Record:   Prev Next
Title The Cambridge companion to the philosophy of law / edited by John Tasioulas (King's College London)
Imprint Cambridge, United Kingdom ; New York, NY, USA : Cambridge University Press, 2020
©2020
book jacket
LOCATION CALL # STATUS OPACMSG BARCODE
 人文社會聯圖  K235 .C355 2020    AVAILABLE    30660020244310
 Euro-Am Studies Lib  340.1 C1442 2020    DUE 09-03-23  -  30500101571837
Descript x, 424 pages ; 22 cm
text txt rdacontent
unmediated n rdamedia
volume nc rdacarrier
Series Cambridge companions to law
Cambridge companions to law
Note Includes bibliographical references and index
Introduction / John Tasioulas -- Methodology / Grant Lamond -- Nature of law / John Finnis -- Legal reasoning / Martha C. Nussbaum -- Law and living well / Timothy Macklem -- Social science and the philosophy of law / Frederick Schauer -- Rule of law / John Tasioulas -- Justice without ethics : a twentieth-century innovation? / Onora O'Neill -- Rights and human rights / Jeremy Waldron -- Equality and discrimination / Sophia Moreau -- Authority and legitimacy / Christoph Kletzer and Massimo Renzo -- Ends and limits of law / John Stanton-Ife -- Causation and responsibility / Richard Holton -- Punishment / Christopher Bennett and Kimberley Brownlee -- Constitutional law / Mitchell N. Berman -- Civil rights and liberties / Sherif Girgis and Robert P. George -- Criminal law / R.A. Duff -- Contract / Daniel Markovits -- Tort law and its theory / John Gardner -- Property law / Larissa Katz -- International law / Guglielmo Verdirame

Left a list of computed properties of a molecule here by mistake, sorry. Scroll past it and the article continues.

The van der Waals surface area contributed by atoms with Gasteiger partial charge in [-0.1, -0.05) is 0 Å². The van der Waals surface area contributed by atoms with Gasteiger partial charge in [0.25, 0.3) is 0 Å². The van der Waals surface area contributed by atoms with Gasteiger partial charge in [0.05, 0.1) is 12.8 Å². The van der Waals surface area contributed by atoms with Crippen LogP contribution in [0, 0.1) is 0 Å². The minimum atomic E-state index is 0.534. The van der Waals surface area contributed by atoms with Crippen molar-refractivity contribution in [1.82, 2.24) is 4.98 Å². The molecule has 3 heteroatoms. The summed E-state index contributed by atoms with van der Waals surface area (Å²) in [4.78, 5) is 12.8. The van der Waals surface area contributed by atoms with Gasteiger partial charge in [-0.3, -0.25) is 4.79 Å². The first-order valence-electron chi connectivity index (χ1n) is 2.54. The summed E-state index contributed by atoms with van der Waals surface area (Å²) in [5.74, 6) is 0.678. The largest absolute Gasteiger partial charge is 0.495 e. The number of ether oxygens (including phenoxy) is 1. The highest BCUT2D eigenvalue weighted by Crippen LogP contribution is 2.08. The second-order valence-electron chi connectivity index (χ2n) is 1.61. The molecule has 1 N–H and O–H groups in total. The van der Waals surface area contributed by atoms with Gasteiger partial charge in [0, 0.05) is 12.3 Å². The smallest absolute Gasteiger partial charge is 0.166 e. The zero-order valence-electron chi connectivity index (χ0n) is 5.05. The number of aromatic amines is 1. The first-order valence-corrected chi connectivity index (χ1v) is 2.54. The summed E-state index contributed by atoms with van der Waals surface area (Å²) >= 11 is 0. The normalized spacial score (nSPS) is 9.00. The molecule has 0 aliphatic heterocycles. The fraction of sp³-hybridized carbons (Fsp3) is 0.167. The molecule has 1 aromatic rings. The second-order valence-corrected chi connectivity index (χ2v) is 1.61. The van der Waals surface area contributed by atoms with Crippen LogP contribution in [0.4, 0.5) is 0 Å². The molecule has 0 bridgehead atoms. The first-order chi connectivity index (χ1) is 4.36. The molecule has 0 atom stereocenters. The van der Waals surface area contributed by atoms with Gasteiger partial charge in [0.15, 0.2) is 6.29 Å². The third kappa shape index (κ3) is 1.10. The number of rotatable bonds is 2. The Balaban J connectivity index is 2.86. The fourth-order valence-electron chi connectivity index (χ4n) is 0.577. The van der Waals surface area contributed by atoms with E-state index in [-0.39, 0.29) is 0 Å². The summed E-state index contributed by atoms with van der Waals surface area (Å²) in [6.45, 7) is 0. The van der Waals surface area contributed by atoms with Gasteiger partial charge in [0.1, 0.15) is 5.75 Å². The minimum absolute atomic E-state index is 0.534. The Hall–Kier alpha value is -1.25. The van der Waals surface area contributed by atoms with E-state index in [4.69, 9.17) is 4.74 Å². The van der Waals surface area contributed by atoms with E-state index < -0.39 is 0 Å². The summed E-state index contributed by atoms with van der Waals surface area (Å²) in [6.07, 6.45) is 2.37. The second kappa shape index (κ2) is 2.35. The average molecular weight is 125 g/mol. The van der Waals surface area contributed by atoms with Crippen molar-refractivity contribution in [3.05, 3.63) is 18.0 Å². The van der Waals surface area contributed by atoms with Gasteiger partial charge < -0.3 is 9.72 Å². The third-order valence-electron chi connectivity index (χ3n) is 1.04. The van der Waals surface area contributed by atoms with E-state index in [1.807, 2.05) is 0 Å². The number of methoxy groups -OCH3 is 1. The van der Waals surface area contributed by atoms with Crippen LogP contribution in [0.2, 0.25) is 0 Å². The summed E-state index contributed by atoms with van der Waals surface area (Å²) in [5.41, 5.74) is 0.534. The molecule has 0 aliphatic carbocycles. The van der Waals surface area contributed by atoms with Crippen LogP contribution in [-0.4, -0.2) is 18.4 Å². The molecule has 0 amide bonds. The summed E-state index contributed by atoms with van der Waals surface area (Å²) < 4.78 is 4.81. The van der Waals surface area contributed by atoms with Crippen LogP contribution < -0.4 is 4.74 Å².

"Reflection on the law gives rise to many methodological questions. Some relate to legal doctrines - how best to understand, rationalise and potentially justify areas such as contract law or administrative law or criminal procedure. This chapter, by contrast, will focus on the question of how to understand 'law in general', or the 'nature of law'. Law in this sense is standardly regarded as a particular type of social practice with two dimensions: an institutional dimension involving bodies such as legislatures and courts, and a normative dimension involving the standards and other considerations created and applied by those bodies ('the law'). How should we go about making sense of this social practice? In what way should it be approached? There are three prominent features of our contemporary understanding of law that feed into the methodological debate: (a) the idea that law is a general type of social practice, found in different cultures at different times; (b) the idea that law is a social construction, whose existence depends upon the combined beliefs and actions of a variety of social actors; and (c) the idea that law is a hermeneutic practice, that is, a practice that we self-consciously understand as a distinctive sort of social practice, and in terms of which we understand and structure features of our social world"-- Provided by the publisher
Link Online version: The Cambridge companion to the philosophy of law Cambridge, United Kingdom ; New York, NY, USA : Cambridge University Press, 2020. 9781316104439 (DLC) 2020007144
Subject Law -- Philosophy
Alt Author Tasioulas, John, editor
Record:   Prev Next